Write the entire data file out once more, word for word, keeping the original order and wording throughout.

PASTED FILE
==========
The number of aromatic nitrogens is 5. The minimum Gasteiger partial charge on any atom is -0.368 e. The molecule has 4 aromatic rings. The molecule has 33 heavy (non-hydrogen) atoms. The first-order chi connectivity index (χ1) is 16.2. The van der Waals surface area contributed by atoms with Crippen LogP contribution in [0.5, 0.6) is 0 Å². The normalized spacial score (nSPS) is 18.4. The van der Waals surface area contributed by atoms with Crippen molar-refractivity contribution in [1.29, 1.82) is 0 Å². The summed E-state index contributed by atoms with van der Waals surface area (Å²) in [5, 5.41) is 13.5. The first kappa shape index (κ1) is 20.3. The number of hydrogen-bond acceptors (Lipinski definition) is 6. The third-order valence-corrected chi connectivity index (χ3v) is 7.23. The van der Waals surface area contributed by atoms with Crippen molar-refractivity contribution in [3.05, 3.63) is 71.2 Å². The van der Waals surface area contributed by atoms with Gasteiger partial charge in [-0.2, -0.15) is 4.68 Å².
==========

The number of aromatic nitrogens is 5. The minimum Gasteiger partial charge on any atom is -0.368 e. The molecule has 4 aromatic rings. The molecule has 33 heavy (non-hydrogen) atoms. The first-order chi connectivity index (χ1) is 16.2. The van der Waals surface area contributed by atoms with Crippen LogP contribution in [0.5, 0.6) is 0 Å². The normalized spacial score (nSPS) is 18.4. The van der Waals surface area contributed by atoms with Crippen molar-refractivity contribution in [1.29, 1.82) is 0 Å². The summed E-state index contributed by atoms with van der Waals surface area (Å²) in [5, 5.41) is 13.5. The first kappa shape index (κ1) is 20.3. The number of hydrogen-bond acceptors (Lipinski definition) is 6. The third-order valence-corrected chi connectivity index (χ3v) is 7.23. The van der Waals surface area contributed by atoms with Crippen molar-refractivity contribution in [3.05, 3.63) is 71.2 Å². The van der Waals surface area contributed by atoms with Gasteiger partial charge in [-0.2, -0.15) is 4.68 Å².